The first advanced pitching stat most fantasy owners encounter is FIP. FIP stands for Fielding Independent Pitching, and attempts to measure a pitcher's actual skill instead of the effects of luck or his supporting cast. According to the DIPS theory that the metric is based upon, pitchers control only Ks, BBs (and HBP) and home... Read More

To this point, this series has focused exclusively on trying to predict and validate home runs and batting average. There is a reason for this--modern sabermetrics tend to reject the idea of a "clutch RBI guy" and therefore do not bother inventing predictive metrics for it. Runs and RBI are team-dependent stats, and are unhelpful... Read More

Earlier in this series, we saw that fantasy owners generally prefer batters to hit the ball into the air in order to have a chance at a home run. Yet, all fly balls are not equal for this purpose. A player can maximize his power production by pulling the ball in the air. Today we'll... Read More

No matter how high a particular player's BABIP may be, his average will be mediocre at best if he strikes out too much. This is why fantasy owners have known for years that players like Adam Dunn and Chris Davis are potential drains on a fantasy team's batting average. Furthermore, players that whiff a lot... Read More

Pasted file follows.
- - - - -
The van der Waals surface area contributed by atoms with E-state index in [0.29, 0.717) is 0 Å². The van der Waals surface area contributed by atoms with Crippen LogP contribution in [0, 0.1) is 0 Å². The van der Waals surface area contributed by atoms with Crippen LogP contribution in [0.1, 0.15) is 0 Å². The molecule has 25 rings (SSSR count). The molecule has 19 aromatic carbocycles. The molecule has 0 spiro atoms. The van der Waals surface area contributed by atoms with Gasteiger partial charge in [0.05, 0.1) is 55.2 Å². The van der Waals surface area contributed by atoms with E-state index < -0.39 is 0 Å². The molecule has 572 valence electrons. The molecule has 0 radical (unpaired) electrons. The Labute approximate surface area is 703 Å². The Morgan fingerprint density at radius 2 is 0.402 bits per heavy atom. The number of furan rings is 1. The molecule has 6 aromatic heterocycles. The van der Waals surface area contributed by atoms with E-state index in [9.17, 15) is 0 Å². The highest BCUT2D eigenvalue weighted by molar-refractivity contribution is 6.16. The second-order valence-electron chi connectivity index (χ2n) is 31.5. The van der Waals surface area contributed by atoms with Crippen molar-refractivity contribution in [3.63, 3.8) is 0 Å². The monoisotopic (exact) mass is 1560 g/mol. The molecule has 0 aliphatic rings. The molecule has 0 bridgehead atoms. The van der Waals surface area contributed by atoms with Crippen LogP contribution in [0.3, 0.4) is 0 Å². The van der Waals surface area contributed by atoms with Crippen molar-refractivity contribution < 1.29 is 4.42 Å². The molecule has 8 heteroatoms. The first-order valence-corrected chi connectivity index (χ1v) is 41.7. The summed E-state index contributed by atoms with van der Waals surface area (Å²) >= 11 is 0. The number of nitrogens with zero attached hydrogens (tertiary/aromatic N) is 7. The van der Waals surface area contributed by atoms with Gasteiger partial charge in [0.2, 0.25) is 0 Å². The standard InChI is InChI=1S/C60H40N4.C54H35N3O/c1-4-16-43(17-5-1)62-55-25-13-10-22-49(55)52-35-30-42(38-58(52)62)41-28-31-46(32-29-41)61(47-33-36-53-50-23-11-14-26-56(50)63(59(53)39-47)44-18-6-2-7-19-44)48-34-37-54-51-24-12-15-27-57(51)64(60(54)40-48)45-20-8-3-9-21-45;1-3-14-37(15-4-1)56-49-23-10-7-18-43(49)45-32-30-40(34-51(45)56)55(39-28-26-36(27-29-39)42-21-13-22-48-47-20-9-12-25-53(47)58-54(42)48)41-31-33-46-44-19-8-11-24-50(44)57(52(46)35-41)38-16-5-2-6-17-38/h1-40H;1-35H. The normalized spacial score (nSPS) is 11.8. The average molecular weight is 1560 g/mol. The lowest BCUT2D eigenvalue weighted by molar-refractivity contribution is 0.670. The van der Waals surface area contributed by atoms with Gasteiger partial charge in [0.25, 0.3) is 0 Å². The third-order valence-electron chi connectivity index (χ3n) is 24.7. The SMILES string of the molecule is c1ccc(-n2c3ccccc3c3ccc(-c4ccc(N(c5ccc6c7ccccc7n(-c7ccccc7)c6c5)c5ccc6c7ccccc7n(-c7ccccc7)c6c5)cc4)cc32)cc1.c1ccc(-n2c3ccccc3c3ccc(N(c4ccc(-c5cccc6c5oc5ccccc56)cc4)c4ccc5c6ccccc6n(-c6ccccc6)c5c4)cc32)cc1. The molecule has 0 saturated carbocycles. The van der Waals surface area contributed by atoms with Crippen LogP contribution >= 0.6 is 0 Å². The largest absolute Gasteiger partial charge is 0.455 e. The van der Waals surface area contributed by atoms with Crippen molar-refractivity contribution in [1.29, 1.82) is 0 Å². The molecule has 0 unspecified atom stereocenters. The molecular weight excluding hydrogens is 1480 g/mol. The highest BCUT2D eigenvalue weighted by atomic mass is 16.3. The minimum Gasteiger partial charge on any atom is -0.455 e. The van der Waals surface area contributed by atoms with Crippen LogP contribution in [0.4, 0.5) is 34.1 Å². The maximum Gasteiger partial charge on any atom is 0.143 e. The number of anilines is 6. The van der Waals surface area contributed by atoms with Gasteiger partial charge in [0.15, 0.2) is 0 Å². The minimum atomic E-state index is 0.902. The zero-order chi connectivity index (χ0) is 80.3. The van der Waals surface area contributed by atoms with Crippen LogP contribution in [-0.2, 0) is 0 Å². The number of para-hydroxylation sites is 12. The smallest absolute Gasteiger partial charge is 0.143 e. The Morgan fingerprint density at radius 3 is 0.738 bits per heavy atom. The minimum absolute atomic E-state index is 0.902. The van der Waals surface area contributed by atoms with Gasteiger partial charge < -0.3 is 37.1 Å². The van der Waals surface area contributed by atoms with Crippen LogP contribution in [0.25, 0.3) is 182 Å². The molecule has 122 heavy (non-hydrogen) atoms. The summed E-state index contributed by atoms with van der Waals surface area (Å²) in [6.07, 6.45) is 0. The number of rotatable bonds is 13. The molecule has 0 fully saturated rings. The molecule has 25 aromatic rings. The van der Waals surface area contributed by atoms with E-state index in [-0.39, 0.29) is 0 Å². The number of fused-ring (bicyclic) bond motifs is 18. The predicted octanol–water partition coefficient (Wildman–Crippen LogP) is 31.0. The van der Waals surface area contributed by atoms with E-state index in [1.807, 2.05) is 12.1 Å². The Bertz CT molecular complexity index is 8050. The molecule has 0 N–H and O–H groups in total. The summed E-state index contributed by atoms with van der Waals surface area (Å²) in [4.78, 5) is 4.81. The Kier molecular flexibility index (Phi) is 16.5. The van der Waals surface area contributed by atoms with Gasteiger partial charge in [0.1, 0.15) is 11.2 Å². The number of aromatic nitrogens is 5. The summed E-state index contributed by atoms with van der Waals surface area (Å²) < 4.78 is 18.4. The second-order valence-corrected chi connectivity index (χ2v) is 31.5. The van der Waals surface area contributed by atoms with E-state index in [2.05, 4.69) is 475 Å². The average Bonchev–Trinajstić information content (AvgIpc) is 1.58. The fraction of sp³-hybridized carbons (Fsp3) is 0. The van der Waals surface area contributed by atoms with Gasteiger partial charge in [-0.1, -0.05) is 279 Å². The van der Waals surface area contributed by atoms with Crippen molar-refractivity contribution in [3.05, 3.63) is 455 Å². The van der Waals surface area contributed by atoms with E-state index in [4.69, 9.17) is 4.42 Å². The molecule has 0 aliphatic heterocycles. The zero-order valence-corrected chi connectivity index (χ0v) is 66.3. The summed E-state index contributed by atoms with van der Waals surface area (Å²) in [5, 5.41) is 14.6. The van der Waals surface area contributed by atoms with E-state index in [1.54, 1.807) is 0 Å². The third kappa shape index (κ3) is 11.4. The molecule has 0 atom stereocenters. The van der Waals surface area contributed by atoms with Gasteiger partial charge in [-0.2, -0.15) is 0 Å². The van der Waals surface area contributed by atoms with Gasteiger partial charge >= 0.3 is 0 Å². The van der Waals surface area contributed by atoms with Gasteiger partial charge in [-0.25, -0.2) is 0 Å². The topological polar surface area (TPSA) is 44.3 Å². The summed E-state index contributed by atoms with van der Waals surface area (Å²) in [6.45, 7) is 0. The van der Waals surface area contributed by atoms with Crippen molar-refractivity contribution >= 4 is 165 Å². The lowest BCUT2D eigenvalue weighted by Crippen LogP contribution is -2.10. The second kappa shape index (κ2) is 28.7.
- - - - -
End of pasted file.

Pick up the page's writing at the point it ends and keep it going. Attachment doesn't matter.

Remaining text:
Steals are an important statistic in fantasy baseball. They represent 10% of scoring categories in 5x5 leagues and earn an equivalent value or more to singles, runs and RBI in points leagues. Comparing runs and stolen bases, the fantasy significance of a steal is certainly overvalued versus its real baseball relevance. The Run Expectancy table... Read More

When it comes to predictive metrics, MLB's statcast has afforded the baseball community a wealth of data since its league-wide installation in 2015. One of the more intriguing metrics is expected wOBA, or xwOBA. This statistic gives us the expected wOBA for a player based on the hit probability of batted balls, calculated using exit... Read More